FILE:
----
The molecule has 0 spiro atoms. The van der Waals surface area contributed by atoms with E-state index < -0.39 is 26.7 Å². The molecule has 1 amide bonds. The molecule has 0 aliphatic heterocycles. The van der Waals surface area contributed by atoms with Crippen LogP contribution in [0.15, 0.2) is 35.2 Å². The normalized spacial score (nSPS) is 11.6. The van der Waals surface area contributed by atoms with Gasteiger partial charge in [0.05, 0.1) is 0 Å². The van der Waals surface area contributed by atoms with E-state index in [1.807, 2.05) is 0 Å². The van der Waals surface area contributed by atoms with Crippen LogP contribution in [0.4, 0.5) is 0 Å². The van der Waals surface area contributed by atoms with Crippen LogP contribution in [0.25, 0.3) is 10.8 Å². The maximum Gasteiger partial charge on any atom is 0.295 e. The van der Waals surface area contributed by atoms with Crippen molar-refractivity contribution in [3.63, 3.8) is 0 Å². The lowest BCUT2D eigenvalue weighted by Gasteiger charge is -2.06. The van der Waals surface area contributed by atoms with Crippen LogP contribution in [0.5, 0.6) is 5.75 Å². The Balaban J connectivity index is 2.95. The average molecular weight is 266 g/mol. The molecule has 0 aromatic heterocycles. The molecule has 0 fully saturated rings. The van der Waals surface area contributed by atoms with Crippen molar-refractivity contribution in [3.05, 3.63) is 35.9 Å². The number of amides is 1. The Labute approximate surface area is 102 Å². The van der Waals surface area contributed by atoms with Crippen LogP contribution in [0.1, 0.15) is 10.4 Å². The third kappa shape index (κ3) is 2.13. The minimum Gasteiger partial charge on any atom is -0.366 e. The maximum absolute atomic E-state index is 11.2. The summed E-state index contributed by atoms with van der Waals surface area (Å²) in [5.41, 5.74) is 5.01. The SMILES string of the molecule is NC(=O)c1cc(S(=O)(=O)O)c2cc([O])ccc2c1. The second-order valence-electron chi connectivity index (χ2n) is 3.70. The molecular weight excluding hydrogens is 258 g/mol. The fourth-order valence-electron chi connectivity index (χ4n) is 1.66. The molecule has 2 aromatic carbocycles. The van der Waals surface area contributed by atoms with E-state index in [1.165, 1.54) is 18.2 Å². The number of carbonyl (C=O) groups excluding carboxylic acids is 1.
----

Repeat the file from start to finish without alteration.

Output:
The molecule has 0 spiro atoms. The van der Waals surface area contributed by atoms with E-state index < -0.39 is 26.7 Å². The molecule has 1 amide bonds. The molecule has 0 aliphatic heterocycles. The van der Waals surface area contributed by atoms with Crippen LogP contribution in [0.15, 0.2) is 35.2 Å². The normalized spacial score (nSPS) is 11.6. The van der Waals surface area contributed by atoms with Gasteiger partial charge in [0.05, 0.1) is 0 Å². The van der Waals surface area contributed by atoms with E-state index in [1.807, 2.05) is 0 Å². The van der Waals surface area contributed by atoms with Crippen LogP contribution in [0.4, 0.5) is 0 Å². The van der Waals surface area contributed by atoms with Crippen LogP contribution in [0.25, 0.3) is 10.8 Å². The maximum Gasteiger partial charge on any atom is 0.295 e. The van der Waals surface area contributed by atoms with Crippen molar-refractivity contribution in [3.63, 3.8) is 0 Å². The lowest BCUT2D eigenvalue weighted by Gasteiger charge is -2.06. The van der Waals surface area contributed by atoms with Crippen LogP contribution in [0.5, 0.6) is 5.75 Å². The Balaban J connectivity index is 2.95. The average molecular weight is 266 g/mol. The molecule has 0 aromatic heterocycles. The molecule has 0 fully saturated rings. The van der Waals surface area contributed by atoms with Crippen molar-refractivity contribution in [3.05, 3.63) is 35.9 Å². The number of amides is 1. The Labute approximate surface area is 102 Å². The van der Waals surface area contributed by atoms with Crippen LogP contribution in [0.1, 0.15) is 10.4 Å². The third kappa shape index (κ3) is 2.13. The minimum Gasteiger partial charge on any atom is -0.366 e. The maximum absolute atomic E-state index is 11.2. The summed E-state index contributed by atoms with van der Waals surface area (Å²) in [5.41, 5.74) is 5.01. The SMILES string of the molecule is NC(=O)c1cc(S(=O)(=O)O)c2cc([O])ccc2c1. The second-order valence-electron chi connectivity index (χ2n) is 3.70. The molecular weight excluding hydrogens is 258 g/mol. The fourth-order valence-electron chi connectivity index (χ4n) is 1.66. The molecule has 2 aromatic carbocycles. The van der Waals surface area contributed by atoms with E-state index in [1.165, 1.54) is 18.2 Å². The number of carbonyl (C=O) groups excluding carboxylic acids is 1.